The Thing About Thugs by Tabish Khair is a fascinating book, almost magical in its ability to transport you back into the London of 1840.
Amir Ali sets off, at age 15, from his village Phansa in Bihar to work as an apprentice in Patna, where he runs into Captain William Meadows and is soon accompanying him to England.
Amir confesses to the captain that he had been a Thug, that band of murderers from North India, who join up with unsuspecting travellers under some pretext or the other, and after gaining their confidence, seek for an opportune moment along the way to kill them and make away with their belongings. He divulges the modus operandi of this strange cult of killers comprising of both Hindus and Muslims, who have a startlingly secular devotion to Allah as well as to Goddess Bhavani (spelt Bhowanee in this book). An intrigued Meadows begins studying these murderous marauders.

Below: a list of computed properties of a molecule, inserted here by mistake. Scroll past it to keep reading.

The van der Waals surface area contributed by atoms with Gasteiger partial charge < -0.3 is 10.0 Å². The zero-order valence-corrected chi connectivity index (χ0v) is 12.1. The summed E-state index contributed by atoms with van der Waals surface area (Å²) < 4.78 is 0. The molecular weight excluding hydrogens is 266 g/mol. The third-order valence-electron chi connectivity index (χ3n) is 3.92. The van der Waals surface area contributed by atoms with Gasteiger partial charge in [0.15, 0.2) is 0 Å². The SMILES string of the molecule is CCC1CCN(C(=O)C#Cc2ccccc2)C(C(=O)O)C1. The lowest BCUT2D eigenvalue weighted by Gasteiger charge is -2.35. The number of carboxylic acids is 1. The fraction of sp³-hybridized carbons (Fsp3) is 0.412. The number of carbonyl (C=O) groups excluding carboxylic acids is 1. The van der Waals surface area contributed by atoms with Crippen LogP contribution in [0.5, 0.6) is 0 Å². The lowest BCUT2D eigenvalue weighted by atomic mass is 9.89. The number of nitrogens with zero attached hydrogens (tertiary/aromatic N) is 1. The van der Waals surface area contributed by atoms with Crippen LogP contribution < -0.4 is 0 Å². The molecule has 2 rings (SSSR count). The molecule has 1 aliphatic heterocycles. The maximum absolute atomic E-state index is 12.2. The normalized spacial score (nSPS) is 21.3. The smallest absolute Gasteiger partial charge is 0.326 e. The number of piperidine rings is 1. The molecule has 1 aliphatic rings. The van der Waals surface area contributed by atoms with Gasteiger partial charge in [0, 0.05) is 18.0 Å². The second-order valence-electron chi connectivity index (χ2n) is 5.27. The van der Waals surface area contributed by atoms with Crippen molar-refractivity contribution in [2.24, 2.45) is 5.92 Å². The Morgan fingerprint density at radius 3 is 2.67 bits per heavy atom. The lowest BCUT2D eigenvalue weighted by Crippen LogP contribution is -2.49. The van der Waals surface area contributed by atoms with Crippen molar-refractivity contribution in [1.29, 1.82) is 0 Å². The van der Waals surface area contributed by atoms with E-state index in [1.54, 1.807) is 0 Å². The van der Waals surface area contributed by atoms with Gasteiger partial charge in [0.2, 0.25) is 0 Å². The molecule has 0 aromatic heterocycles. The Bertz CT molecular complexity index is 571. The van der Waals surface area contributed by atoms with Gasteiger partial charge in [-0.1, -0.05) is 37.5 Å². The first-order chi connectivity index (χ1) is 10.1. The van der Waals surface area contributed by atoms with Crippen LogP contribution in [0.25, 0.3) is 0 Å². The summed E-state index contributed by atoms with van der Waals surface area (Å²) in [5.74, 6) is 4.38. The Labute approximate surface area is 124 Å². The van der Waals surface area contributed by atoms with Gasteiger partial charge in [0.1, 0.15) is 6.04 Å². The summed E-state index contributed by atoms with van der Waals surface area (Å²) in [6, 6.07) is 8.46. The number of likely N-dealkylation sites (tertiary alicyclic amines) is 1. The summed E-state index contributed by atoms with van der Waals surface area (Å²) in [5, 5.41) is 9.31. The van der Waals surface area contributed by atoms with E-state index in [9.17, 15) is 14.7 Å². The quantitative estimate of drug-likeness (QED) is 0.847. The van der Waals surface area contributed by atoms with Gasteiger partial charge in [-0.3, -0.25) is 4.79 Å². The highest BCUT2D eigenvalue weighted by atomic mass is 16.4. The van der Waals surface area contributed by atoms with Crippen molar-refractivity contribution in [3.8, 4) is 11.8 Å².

But the supercilious attitude that the English had towards those not of their complexion, and the disdain they felt and expressed against their faiths is revealed in Meadow’s remarks to Amir Ali: I despair of making you understand, for you who grew up among men not afraid of killing other men, nay, having practised that crime as other people practise an art, you have learned from the selfsame men to frighten yourself with painted dolls and empty Arabic words.
Reason is not a tyrannical God like Allah, or a bloodthirsty demon like Bhowanee. For some came and told me of the murders they had committed or participated in, and I asked them about the cult of the Thugee and they feigned ignorance or gave differing explanations, and hence I knew they were dissembling, for Reason told me that in the land of Hindoostan all is built on the scaffold of superstitious faith.
Is Amir Ali a Thugee? Or is he not, as he claims in his fervent writings to the housemaid in Meadow’s employ? And what are some Englishmen doing collecting skulls for the study of phrenology?
The Thing About Thugs
By Tabish Khair